One in 10 families owns more stuff than their home can contain.

Kurt Novak is a real estate investor. And since he's good at what he does, that means he's also the owner of a storage-unit facility. For the past eight years, he's been an owner of Westbelt Storage on Old Roberts Road near Hilliard. He'd like to own more facilities, but storage units are hot. “Right now everything is overvalued,” Novak says. “It's hard to find a good deal.”

Demand is driven by the age of instant consumerism, when goods and trinkets flash before your eyes every time you glance at your phone, and the latest and greatest can be purchased with a couple clicks of a mouse. Americans have more stuff than they can contain—even today, when houses are bigger than ever, there's a need for more space.

About 10 percent of U.S. households rent a storage unit, according to the national Self Storage Association, spending about a buck per square foot, or almost $90 each month to store stuff. It's a little cheaper in Columbus—about 75 cents per square foot. According to industry analyst Union Realtime, there's about 1.6 billion square feet of storage space in the U.S., or 5.4 square feet for every man, woman and child in the country, and occupancy rates of those units are above 90 percent.

And that's still not enough.

A Bloomberg story last June reported that the storage industry set records for construction spending in each of the first six months of 2017. And why not? They're cheap to build and cheap to operate. Bloomberg reported that the largest publicly traded storage operator, Public Storage, booked $538 million in revenue during the first three months of 2017 against $149 million in operating costs. That's a gross profit margin of 72 percent, which Bloomberg reported was more than double that earned by Equity Residential, one of the country's largest apartment landlords.

“Self-storage is probably the safest commercial investment you can make,” says Novak. “Even during the downturn 10 years ago, self-storage was still doing well. It's low-maintenance. As an owner, it's a simple operation compared to, say, apartments.”

Novak says that usually, once someone decides to rent a storage unit, it's rare that they find the space in their homes or businesses to move the stuff back out. “Most keep a unit for years,” Novak says.

Cathi Du Puy of Out of the Closet, a professional organizing business, says that's the problem. She says people usually go into it thinking it's a temporary thing—until a divorce can be sorted out or until their kid graduates and then needs all their extras for their first apartment. But then, “If that monthly rent is not a big budget item for you and your family, you forget about it.”

Novak knows his investment is safe. “People are buying more and more stuff,” he adds. “You've got to put it somewhere. Drive around a subdivision; you see a lot of cars parked in driveways because the garages are full.”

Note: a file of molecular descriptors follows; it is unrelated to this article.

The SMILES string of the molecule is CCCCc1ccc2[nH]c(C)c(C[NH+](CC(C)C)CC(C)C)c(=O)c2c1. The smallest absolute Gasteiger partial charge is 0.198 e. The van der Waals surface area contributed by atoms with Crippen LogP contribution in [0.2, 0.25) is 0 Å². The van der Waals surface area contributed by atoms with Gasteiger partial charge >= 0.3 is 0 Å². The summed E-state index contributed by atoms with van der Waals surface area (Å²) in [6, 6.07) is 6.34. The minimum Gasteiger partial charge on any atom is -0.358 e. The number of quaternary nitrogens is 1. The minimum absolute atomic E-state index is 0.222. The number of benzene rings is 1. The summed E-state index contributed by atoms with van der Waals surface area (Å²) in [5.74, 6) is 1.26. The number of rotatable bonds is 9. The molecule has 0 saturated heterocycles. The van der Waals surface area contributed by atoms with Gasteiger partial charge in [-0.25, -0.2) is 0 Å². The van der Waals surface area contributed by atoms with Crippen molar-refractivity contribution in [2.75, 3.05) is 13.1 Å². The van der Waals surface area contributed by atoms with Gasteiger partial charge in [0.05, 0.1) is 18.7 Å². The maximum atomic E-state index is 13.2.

The Storage Auction

Treasures? Don't get your hopes up.

The 2010 premier of Storage Wars on the A&E network created an instant get-rich-quick frenzy in the storage-unit industry, as auctions began cropping up at storage facilities all over America. Central Ohio wasn't immune to the secondhand fever, in which roving bands of collectors, curiosity-seekers and resale shop owners would gather to bid on the contents of storage units of delinquent owners.

Though it was based on a reality TV show, in reality the riches were scarce. Sure, there might be an occasional find, but when pressed, even the Storage Wars producers admitted that the vast majority of foreclosed units contained nothing worthy of including on a cable television show. In fact, the show was sued at one point for planting valuable items in the units to create artificial interest.

“During the show's heyday, storage auctions were really popular,” says Kurt Novak, owner of Westbelt Storage near Hilliard. “People were thinking they could make a quick buck, and everyone was calling me to find out if we did auctions. Honestly, we didn't do a lot. We usually tried to work something out with the tenant. The truth is, there's usually just a lot of junk in them if they're left behind.”

Novak says his phone has stopped ringing these days, as most storage-unit auctions now take place online. A manager at Simply Storage in Reynoldsburg, who declines to give her name, says online auctions have two big advantages: You don't pay for an auctioneer, and there's no liability for having all those potential bidders wandering around on your property.

At the auction's appointed time, a general listing of some of the items inside the unit, as well as photos, will be posted to websites like and In a couple of recent online auctions for units at Storage Express on Chatterton Road in Southeast Columbus, one 10-by-10 unit included a lawn mower, power tools and a loveseat and ottoman. It drew 13 bids and sold for $110. Another 10-by-15 unit included a refrigerator, washing machine, microwave, locked safe and a curio cabinet and corner cabinet. It drew 36 bids and sold for $380. Since the buyers are not identified publicly, there's no telling whether the winners got their money's worth, much less any treasure.